In 1950s Panama Diner, Glum Offshore Lawyers Count Cost of Leak
Panama City: Aghast at the biggest offshore scandal in memory, lawyers, businessmen and politicians f lock to one of their favourite haunts, a diner opened in the 1950s nestled between Panama City’s financial and historic quarters, to swap notes. Given the reports from the Panama Papers jolting colleagues at shell company specialist Mossack Fonseca, Thursday’s huddle over orange juice and sandwiches at Cafe Boulevard Balboa was a less pleasant get-together than usual.
While that firm in particular stands in the eye of a storm that has buffeted world leaders from Russia to China, Britain to Iceland, its rivals in the off- shore services industry were also picking up the pieces.
“I was about to sign a contract on Monday with some Italian clients but they postponed it,” said corporate lawyer Pablo Gonzalez, 39, who said he worked for various legal firms, but declined to name them. “They want us to check everything again 10 times, they are afraid and want to be sure it’s all legal.” Mossack Fonseca and others set up companies in Panama that could be used to avoid taxes and commit financial crimes, but lawyers said the vast majority are for legitimate businesses for foreigners and Panamanians themselves. The head of the Chamber of Commerce said although the offshore legal industry represented around 0.5% of gross domestic product, the reputational damage from the leaks could have an impact on the wider Panamanian economy.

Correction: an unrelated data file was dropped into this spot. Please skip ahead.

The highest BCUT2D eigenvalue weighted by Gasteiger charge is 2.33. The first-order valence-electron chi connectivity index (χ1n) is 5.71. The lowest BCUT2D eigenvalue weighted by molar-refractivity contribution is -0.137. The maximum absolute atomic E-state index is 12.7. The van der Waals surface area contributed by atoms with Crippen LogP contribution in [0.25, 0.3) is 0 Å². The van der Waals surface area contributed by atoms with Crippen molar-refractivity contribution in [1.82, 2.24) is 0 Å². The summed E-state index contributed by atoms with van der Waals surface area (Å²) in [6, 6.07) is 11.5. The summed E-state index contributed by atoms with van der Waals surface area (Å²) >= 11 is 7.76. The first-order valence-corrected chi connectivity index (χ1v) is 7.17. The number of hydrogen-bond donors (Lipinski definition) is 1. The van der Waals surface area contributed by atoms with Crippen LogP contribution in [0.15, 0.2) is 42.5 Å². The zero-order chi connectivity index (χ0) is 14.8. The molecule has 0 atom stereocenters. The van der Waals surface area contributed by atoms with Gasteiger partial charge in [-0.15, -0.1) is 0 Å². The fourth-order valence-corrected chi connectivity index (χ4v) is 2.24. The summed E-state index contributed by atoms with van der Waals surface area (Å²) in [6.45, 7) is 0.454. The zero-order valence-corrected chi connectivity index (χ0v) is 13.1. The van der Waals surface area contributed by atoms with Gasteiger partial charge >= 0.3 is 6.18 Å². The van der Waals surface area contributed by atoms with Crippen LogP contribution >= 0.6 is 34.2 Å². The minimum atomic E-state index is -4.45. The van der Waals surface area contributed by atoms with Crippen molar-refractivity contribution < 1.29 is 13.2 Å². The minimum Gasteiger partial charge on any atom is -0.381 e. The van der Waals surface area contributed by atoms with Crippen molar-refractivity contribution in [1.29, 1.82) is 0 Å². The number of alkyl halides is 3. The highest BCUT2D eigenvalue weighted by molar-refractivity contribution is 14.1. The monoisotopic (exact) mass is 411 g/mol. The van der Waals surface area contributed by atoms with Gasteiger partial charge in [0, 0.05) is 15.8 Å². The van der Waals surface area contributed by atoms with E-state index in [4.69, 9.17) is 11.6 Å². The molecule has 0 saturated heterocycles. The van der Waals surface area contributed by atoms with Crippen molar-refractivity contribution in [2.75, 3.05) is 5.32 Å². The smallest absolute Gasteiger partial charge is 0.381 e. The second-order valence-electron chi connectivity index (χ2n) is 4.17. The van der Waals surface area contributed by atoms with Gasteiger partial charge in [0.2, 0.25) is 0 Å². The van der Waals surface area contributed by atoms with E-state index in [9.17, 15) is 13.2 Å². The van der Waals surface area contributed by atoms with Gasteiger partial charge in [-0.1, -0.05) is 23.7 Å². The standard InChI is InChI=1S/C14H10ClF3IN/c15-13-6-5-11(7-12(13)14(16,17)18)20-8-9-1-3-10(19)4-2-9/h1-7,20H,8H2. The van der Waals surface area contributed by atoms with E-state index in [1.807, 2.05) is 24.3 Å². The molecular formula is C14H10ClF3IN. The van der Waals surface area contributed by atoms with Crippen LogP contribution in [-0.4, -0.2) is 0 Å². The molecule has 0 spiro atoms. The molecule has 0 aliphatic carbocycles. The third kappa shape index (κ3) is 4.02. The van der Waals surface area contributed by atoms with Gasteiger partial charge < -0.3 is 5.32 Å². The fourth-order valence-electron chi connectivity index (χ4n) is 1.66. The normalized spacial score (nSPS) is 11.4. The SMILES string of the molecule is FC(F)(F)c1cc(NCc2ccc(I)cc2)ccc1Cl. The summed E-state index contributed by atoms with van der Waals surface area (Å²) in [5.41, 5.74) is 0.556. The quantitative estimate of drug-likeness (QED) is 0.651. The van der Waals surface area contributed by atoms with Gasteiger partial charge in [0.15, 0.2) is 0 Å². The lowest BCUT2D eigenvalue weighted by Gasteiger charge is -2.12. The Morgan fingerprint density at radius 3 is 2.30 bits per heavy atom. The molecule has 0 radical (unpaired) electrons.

A cross-sampling of the Central American country’s legal community of around 22,000 lawyers said in interviews that they are angry and worried that information taken from just one firm has unfairly tarnished Panama’s reputation and will hurt business.
Jima Arauz, 58, who was eating a breakfast sandwich with her lawyer husband, said she had created hundreds of companies for clients over the years, and had heard of one lawyer who has lost two client deals since Sunday. “We’re worried because its giving a bad image to our country... it doesn’t reflect reality,” she said. Gonzalez and most of the more than 20 lawyers interviewed by Reuters protested that the image of Panama cast by the scandal was unfair, and that a new antimoney laundering law passed last year was already very strict on his industry.
Gonzalez said one client had wanted to put some aerobatic planes into an offshore company to sell them to an investor in Ethiopia. He turned it down as the new law would have made it too risky. On Tuesday evening at the National College of Lawyers, the centre of Panamanian legal life, the mood was just as grim.
While there were just a few cases of clients postponing or cancelling business so far, many believe there could be serious consequences for the legal industry. “There is ... collective hysteria among clients,” said lawyer Maria Isabel Saravia, of Legal Engine Solutions. “We expect a gradual impact ... Our clients feel like criminals.”
THINNING CLIENTELE Cafe Boulevard Balboa